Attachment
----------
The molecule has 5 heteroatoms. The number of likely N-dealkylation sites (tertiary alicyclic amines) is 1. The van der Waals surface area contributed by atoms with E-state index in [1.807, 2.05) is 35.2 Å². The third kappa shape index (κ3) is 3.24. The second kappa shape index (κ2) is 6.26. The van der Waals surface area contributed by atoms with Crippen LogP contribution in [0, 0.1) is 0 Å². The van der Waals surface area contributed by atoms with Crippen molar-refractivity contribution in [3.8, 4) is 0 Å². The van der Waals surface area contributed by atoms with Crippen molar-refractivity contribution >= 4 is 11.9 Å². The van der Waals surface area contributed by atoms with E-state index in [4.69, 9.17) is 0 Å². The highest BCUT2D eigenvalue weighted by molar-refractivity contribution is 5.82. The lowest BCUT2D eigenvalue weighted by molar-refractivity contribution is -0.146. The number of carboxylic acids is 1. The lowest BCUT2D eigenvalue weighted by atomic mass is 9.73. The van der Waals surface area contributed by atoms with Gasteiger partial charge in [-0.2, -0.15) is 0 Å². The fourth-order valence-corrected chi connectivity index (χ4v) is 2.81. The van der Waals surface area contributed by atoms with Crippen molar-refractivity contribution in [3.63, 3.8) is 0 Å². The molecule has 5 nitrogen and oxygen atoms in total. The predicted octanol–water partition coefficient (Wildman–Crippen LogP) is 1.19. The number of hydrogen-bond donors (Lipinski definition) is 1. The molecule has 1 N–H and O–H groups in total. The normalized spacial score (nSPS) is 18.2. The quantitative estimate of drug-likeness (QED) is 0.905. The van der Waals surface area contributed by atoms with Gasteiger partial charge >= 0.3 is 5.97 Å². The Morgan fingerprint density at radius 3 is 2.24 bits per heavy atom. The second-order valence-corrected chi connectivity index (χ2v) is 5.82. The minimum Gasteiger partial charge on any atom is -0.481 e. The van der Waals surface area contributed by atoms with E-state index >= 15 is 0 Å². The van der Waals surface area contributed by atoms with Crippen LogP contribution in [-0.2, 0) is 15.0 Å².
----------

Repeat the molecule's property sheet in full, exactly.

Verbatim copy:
The molecule has 5 heteroatoms. The number of likely N-dealkylation sites (tertiary alicyclic amines) is 1. The van der Waals surface area contributed by atoms with E-state index in [1.807, 2.05) is 35.2 Å². The third kappa shape index (κ3) is 3.24. The second kappa shape index (κ2) is 6.26. The van der Waals surface area contributed by atoms with Crippen LogP contribution in [0, 0.1) is 0 Å². The van der Waals surface area contributed by atoms with Crippen molar-refractivity contribution in [3.8, 4) is 0 Å². The van der Waals surface area contributed by atoms with Crippen molar-refractivity contribution >= 4 is 11.9 Å². The van der Waals surface area contributed by atoms with E-state index in [4.69, 9.17) is 0 Å². The highest BCUT2D eigenvalue weighted by molar-refractivity contribution is 5.82. The lowest BCUT2D eigenvalue weighted by molar-refractivity contribution is -0.146. The number of carboxylic acids is 1. The lowest BCUT2D eigenvalue weighted by atomic mass is 9.73. The van der Waals surface area contributed by atoms with Gasteiger partial charge in [-0.2, -0.15) is 0 Å². The fourth-order valence-corrected chi connectivity index (χ4v) is 2.81. The van der Waals surface area contributed by atoms with Crippen molar-refractivity contribution in [3.63, 3.8) is 0 Å². The molecule has 5 nitrogen and oxygen atoms in total. The predicted octanol–water partition coefficient (Wildman–Crippen LogP) is 1.19. The number of hydrogen-bond donors (Lipinski definition) is 1. The molecule has 1 N–H and O–H groups in total. The normalized spacial score (nSPS) is 18.2. The quantitative estimate of drug-likeness (QED) is 0.905. The van der Waals surface area contributed by atoms with Gasteiger partial charge >= 0.3 is 5.97 Å². The Morgan fingerprint density at radius 3 is 2.24 bits per heavy atom. The second-order valence-corrected chi connectivity index (χ2v) is 5.82. The minimum Gasteiger partial charge on any atom is -0.481 e. The van der Waals surface area contributed by atoms with E-state index >= 15 is 0 Å². The van der Waals surface area contributed by atoms with Crippen LogP contribution in [-0.2, 0) is 15.0 Å².